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Categories of BeingEssays on Metaphysics and Logic$
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Leila Haaparanta and Heikki Koskinen

Print publication date: 2012

Print ISBN-13: 9780199890576

Published to Oxford Scholarship Online: September 2012

DOI: 10.1093/acprof:oso/9780199890576.001.0001

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PRINTED FROM OXFORD SCHOLARSHIP ONLINE (oxford.universitypressscholarship.com). (c) Copyright Oxford University Press, 2021. All Rights Reserved. An individual user may print out a PDF of a single chapter of a monograph in OSO for personal use. date: 22 January 2022

Dividing Being

Dividing Being

Before and After Avicenna

(p.36) 2 Dividing Being
Categories of Being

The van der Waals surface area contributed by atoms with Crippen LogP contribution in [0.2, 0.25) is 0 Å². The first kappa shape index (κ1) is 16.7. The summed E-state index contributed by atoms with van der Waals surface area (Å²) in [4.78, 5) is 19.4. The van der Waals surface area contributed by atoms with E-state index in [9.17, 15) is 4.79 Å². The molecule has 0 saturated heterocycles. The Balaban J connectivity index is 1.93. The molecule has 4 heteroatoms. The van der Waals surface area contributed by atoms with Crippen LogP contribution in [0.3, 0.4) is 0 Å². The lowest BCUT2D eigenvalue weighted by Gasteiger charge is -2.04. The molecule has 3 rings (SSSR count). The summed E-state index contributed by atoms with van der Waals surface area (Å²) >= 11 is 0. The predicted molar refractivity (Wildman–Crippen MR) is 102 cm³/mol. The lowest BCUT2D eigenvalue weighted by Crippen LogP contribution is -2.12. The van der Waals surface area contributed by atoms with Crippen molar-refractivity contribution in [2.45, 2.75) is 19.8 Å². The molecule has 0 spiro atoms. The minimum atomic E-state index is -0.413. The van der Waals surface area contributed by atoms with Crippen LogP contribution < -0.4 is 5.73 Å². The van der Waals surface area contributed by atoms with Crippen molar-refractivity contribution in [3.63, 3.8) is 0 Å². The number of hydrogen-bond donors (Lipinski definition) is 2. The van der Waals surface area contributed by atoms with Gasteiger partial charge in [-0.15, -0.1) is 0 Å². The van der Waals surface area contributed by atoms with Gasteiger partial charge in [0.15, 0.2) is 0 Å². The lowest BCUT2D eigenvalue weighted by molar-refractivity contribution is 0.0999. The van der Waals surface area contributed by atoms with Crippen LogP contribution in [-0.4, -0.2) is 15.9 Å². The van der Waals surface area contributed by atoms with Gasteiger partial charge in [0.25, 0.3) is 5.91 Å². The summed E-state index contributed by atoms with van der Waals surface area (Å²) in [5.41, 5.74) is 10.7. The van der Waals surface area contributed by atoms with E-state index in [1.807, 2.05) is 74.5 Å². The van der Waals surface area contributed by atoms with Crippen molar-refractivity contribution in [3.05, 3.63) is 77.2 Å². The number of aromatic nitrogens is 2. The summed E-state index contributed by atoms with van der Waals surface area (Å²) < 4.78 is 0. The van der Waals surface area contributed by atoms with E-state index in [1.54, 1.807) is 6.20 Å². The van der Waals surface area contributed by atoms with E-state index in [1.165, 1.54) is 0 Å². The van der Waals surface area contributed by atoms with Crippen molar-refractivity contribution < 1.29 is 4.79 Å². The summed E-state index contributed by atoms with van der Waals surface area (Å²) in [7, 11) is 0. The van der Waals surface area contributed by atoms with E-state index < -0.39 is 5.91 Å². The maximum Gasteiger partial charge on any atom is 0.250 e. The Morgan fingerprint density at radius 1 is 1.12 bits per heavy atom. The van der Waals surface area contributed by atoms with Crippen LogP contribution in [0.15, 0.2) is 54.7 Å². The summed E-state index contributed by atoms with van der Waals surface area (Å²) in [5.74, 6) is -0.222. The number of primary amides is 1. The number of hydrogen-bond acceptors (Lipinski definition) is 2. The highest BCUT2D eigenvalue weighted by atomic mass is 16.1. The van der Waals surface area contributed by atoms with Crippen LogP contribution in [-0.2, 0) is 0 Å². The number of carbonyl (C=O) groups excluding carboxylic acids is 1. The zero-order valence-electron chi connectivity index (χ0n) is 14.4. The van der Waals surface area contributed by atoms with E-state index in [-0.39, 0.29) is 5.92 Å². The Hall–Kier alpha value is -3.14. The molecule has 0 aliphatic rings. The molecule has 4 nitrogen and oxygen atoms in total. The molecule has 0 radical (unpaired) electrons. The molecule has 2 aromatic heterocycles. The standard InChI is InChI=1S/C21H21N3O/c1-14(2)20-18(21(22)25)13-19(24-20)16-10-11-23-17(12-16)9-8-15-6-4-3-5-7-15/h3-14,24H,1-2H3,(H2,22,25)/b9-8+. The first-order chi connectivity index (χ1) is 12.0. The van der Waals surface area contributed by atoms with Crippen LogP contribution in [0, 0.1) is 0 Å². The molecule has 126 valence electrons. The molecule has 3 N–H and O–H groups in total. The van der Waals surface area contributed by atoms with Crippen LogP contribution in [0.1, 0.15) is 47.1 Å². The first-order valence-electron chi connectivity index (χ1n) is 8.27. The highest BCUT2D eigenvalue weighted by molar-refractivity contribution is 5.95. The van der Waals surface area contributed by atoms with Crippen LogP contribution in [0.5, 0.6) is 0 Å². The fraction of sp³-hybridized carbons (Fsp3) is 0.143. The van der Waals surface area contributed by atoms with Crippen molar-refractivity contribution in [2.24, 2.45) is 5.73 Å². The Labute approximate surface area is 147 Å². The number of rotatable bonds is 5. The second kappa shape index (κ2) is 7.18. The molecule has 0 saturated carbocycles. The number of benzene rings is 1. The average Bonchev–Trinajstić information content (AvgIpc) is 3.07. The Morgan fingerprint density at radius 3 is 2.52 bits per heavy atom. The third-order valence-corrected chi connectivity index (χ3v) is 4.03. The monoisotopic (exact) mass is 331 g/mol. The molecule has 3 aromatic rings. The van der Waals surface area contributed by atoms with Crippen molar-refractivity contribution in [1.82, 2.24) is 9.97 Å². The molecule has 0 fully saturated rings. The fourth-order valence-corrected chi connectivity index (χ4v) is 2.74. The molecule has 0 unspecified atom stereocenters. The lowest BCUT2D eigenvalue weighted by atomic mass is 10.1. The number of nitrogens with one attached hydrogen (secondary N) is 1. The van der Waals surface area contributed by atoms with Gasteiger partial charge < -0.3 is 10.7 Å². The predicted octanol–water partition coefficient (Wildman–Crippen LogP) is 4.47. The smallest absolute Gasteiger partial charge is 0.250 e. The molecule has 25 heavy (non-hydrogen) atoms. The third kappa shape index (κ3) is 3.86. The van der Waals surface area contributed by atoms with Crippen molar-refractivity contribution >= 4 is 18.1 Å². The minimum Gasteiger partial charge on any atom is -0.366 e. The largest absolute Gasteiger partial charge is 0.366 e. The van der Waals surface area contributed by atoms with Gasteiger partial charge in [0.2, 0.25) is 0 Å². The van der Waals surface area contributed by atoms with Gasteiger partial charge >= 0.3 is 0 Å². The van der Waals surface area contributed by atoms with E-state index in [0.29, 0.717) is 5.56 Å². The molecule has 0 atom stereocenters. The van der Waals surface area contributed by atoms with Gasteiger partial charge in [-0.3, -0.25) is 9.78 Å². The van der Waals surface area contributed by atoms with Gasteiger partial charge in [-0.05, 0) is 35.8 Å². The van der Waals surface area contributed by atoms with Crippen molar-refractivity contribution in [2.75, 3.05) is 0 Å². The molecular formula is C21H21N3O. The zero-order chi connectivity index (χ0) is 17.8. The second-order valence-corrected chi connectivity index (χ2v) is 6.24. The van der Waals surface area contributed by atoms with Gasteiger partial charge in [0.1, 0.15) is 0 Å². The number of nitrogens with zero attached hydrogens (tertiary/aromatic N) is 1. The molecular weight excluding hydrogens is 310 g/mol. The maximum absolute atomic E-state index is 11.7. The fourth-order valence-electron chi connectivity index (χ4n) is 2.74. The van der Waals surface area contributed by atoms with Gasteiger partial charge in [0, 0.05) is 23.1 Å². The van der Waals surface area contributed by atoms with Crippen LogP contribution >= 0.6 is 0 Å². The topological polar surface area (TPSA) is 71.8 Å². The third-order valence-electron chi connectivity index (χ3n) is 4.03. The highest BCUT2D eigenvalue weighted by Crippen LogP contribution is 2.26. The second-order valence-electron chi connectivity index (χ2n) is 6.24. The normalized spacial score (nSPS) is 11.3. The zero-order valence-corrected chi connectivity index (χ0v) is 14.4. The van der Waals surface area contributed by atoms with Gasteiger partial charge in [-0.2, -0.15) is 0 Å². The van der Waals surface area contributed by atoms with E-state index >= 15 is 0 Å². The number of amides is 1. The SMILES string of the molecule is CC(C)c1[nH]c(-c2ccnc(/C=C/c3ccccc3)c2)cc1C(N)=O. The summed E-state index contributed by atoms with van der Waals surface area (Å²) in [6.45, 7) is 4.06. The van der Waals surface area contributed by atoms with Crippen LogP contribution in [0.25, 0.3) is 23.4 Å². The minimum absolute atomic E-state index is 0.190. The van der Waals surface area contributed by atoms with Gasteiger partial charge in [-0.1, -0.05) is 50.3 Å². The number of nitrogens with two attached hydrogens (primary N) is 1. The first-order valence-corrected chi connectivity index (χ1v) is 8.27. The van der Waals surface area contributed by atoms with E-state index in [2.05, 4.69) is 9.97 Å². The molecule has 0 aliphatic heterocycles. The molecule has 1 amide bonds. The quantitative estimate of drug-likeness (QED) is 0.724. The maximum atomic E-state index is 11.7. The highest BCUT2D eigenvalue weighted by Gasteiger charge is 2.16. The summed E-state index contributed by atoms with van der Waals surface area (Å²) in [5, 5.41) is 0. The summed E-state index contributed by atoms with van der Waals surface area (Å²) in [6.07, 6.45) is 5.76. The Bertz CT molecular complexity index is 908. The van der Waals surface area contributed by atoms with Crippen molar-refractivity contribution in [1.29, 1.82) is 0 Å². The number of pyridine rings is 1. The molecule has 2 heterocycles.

Taneli Kukkonen

Oxford University Press

This chapter surveys the reception of Aristotle's Categories in the late ancient and Arabic traditions. There is a puzzle when it comes to philosophical encyclopedias and compendia in the later Islamic tradition: Aristotle's categories gradually recede in importance before disappearing from sight altogether. This chapter shows that Avicenna initiates a move of the categories within the philosophical curriculum from logic to metaphysics, where he claims they rightfully belong. Avicenna nonetheless fails to follow through on his promise to carry out a full metaphysical investigation of the categories. This chapter shows that Avicenna is responding to certain problems regarding the Aristotelian categories which had their origins in late antiquity and the late ancient Platonists' appropriation of Aristotelian logic in their school teaching. While Avicenna managed to resolve many of these problems successfully, the categories ended up a casualty of this reordering of the way Aristotelian logic and ontology relate to one another.

Keywords:   Aristotle, categories, Islamic tradition, Avicenna, Platonism

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